Palestine marks 28 years since Ibrahimi Mosque massacre
Horrific events took place at dawn on Feb. 25, 1994
On Friday, Palestinians marked the 28th anniversary of the Ibrahimi Mosque massacre, and in the West Bank city of Hebron the tragic memories of the incident are still alive under many Israeli restrictions.
Following the brutal killings, the Israeli authorities imposed military rule on the Old City of Hebron, which affected the religious, social and economic life of the people there.
On Feb. 25, 1994, during the dawn prayer, hundreds of Palestinians were attacked in mass shootings and bombings at the Ibrahimi Mosque in Hebron. The gruesome attack left 29 worshippers dead and dozens of others wounded.
Palestinians say the attack was planned by a group of Jewish settlers with indirect assistance from the Israeli army, who was not at the scene during the massacre.
Muslims attach great value to the Ibrahimi Mosque, as they believe it was built above the tomb of Prophet Ibrahim (Prophet Abraham).
Jewish settlers also revere the place, as they call it the Cave of the Patriarch due to their belief that the tombs of Prophet Abraham and his wife Sarah are located in a cave below the mosque.
After the massacre, 60% of the total area of the mosque was converted into a Jewish synagogue protected by metal barriers and military barracks and reaching it became more difficult and complicated for Muslims.
Batoul Baddad was 20 years old when she visited the Old City of Hebron in 2015 for the first time, where she passed several military checkpoints to reach the mosque to pray.
Hailing from Jenin in the north of the West Bank, Baddad lived for many years in Hebron as she was a medical student there.
“It was shocking to me. I didn’t realize that praying there was so complicated and even my medical equipment may be considered security-related, particularly when I was going to pray after my training at a radiology clinic near the Old City,” she told Anadolu Agency.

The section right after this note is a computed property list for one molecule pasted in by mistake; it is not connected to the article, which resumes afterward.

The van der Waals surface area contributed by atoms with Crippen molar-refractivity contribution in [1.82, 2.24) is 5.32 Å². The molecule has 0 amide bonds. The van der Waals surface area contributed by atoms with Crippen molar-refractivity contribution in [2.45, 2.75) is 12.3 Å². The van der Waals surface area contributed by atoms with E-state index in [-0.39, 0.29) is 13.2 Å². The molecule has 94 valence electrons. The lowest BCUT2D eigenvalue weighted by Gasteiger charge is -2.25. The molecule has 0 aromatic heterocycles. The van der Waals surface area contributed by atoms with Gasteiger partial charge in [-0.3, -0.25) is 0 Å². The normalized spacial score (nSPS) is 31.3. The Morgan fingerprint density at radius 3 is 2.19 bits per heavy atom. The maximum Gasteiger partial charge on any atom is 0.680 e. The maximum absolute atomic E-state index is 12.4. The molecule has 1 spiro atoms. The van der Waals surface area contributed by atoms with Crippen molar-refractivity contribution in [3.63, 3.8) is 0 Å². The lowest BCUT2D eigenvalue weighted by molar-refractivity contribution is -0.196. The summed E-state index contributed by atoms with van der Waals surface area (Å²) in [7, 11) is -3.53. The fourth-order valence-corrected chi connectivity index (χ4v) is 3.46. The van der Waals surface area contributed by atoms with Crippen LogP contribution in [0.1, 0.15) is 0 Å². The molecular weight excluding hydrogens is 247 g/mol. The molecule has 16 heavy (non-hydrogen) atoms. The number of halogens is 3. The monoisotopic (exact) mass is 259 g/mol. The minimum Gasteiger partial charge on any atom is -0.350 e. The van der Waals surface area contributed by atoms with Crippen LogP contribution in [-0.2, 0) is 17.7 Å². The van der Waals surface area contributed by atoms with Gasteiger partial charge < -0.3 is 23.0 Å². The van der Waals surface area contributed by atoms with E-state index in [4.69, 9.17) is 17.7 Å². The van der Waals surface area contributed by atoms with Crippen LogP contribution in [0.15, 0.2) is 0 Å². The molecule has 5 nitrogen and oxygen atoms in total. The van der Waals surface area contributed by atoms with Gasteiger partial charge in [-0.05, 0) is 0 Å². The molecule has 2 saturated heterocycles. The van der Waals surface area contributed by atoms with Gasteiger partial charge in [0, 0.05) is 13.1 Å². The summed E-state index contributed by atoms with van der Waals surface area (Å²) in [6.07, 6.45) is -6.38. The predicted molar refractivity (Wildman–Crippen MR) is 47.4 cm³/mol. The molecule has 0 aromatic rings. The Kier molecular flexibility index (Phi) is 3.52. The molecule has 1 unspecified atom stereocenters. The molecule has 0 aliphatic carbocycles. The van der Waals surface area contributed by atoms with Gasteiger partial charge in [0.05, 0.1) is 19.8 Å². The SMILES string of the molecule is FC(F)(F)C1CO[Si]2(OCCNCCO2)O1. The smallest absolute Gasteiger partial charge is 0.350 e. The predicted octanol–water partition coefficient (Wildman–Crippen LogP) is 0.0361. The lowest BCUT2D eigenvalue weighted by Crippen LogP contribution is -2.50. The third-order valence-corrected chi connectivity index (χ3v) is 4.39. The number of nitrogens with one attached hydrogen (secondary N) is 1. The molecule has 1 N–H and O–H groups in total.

Baddad, who is now a radiologist, highlighted that having to pass through military checkpoints to pray is a grave insult against her right to religious freedom. She recalled how she understands day by day the horrible reality in the Old City of Hebron since it is isolated socially and economically.
“You can feel the sadness of the place. You can feel how tragic it is since most of the roads are empty and the shops are closed. As a Palestinian, you walk next to a settler on the same street. He feels safe and you feel threatened all the time,” she said.
Palestinian NGO Youth Against Settlements estimates that the Israeli measures in the heart of Hebron have caused the closure of all 1,800 shops in the Old City, 530 of which were closed on orders from the Israeli army.
According to the NGO, about 800 Israeli settlers living in the heart of Hebron in five settlement outposts. At least 400 settlers permanently reside in the Old City in addition to 300 who study in a religious school.
At the main entrance of the mosque, there is another military checkpoint where soldiers check the identities of worshippers.
“The intense military presence there aims to make us scared. You feel danger in a place where you go to feel comfort and reassurance,” Baddad said.
The Hebron Protocol, which Israel and the Palestine Liberation Organization (PLO) signed in 1997, divided the city into two areas: H1, which constitutes about 80% of the city’s residential area in which the Palestinian Authority assumes its responsibilities, and H2 in which Israel retains all powers and responsibilities, including over the Ibrahimi Mosque and the Old City.
Israel exercises direct control over 20% of Hebron known as the H2 area, which is home to some 33,000 Palestinians.
According to the Hebron Protocol, H1 is controlled by the Palestinian Authority. All security arrangements and travel permits for residents are coordinated between the Palestinian Authority and Israel via the military administration of the West Bank.Anadolu Agency website contains only a portion of the news stories offered to subscribers in the AA News Broadcasting System (HAS), and in summarized form. Please contact us for subscription options.